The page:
Turn the page of the book and enter, marvelling
(“Jan van Eyck was here”), a soundless room,
The windows open, a little late sunlight, the mirror,
Two figures, a dog. Remember, five centuries after
The paint splashed on a sleeve, the flicker of brushes,
Steps unheard on the stair.
(I, also, wordless, was there.)
Wonder is music heard in the heart, is voiceless:
Lazarus having conversed with angels was dumb,
Brushing the questions aside with a gesture of dreaming,
Still dazzled with darkness, turning his face to the wall.
So Cortes returned perhaps to the Old World after—
So many years and his eyes still brimming with sea.
Without ovation of guns or trumpets and pennons,
Wonder is lastly in finding the Pole, with only
Amazement flowering in a waste of snow.
A Coggle Diagram about The "book", in a metaphorical sense, may refer to the book of life, with each day being a new page, or may even refer to the book of the time period when it was produced. Quite literally, this may be a reference to an art textbook.
, Jan van Eyck was a famous Dutch painter whose artwork was associated with intense realism, and incorporated symbolism and biblical references
, Dobson's allusion to Cortes is extremely important in reducing the significance of his physical exploration of the world, as his example is used to convey that the discovery which is of greatest value is the discovery of truth. In showing his eyes to be "brimming with sea", Dobson draws an image of him crying as his mind still circles back to his exploration, signifying a strong emotional involvement. This in turn reflects that the emotion of wonder becomes much more evident in his reflection of his explorations and the "truths" that he discovered, more than his physical exploration of lands.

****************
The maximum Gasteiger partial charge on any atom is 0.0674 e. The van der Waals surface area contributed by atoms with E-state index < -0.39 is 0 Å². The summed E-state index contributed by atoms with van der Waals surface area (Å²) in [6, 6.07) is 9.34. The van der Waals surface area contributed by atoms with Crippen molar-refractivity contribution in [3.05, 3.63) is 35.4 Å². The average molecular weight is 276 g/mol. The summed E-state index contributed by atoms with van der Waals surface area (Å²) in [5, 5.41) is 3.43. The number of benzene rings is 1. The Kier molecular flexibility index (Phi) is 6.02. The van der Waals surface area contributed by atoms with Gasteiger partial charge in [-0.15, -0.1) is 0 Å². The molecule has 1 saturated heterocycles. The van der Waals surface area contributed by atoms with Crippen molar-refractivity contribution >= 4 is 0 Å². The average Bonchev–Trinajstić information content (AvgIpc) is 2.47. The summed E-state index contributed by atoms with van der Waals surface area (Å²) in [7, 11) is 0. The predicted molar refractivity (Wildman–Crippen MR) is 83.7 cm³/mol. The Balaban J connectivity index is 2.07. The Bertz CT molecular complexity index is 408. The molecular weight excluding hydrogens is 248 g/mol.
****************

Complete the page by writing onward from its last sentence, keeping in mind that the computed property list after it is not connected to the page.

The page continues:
This is extremely key in the whole purpose of the poem in that it challenges the reader to shift their perspective of discovery beyond the scope of physical dimensions, and to extend the renewed understanding to metaphysical connotations.
, The use of the parentheses communicates her transportation to the time and place of the painting , signifying art as the portal through which one vicariously discovers the past.
, Here Dobson makes a biblical allusion to the character Lazarus and to the parable of The Rich Man and Lazarus. Lazarus is exposed to a higher reality, to the truth of Heaven (just as the poet is being exposed to the truth of art) and the power of the message that he experiences divests him of the ability to express his reaction in words
, The word "remember" is used as though the painting represents a memory of her own; it is so authentic that it has become reality for her. This reflects the insinuation of the artist's memory in her own life connoting the awe-inspiring power of art.
, The title of the poem immediately establishes a reaction as the central element of focus in Dobson poetry, showing her preoccupation with the insular experiences of discovery; wonder is a word with connotations to a positive reaction to discovery. This directs the reader to observe Dobson's reflection on the potential of intellectual, creative as well as spiritual discovery.
, Dobson metaphorically conveys the beauty of the reaction of wonder in "Wonder is music heard in the heart" by establishing an her deep connection to the emotion whilst maintaining the motif of silence to convey that it is the result of discovery evoked by silent reflection.
, The "soundless room" reiterates the motif of silence that is indicative of her absolute immersion in the aura of the portrait, so much that she is oblivious of her own immediate surroundings. It also relates back to the title by suggesting a sense of silent reverie. In doing this, wonder is presented as a reaction to truth, the moment of realisation which is often one of a sombre, contemplative nature.
, The use of passive voice evident in "having conversed" is indicative of the fact that the sense of wonder is being created for her, and that she is not actively involved in the process. This is contrasting to the image full of life and movement created by the use of the onomatopoeia in "splashed" and "flicker", which suggests her active engagement with art, and the emotion of wonder that followed.
, Note too that the elements described, i.e., the window, the sunlight as well as the mirror are symbolic of discovery; the window may be seen as a threshold revealing what is unknown, the sunlight represents a sense of illumination, and the mirror is connotative of self-reflection. #
and Dobson makes reference to exemplary experiences of the sublime in order to explain the feeling of wonder that is subsequent to discovery.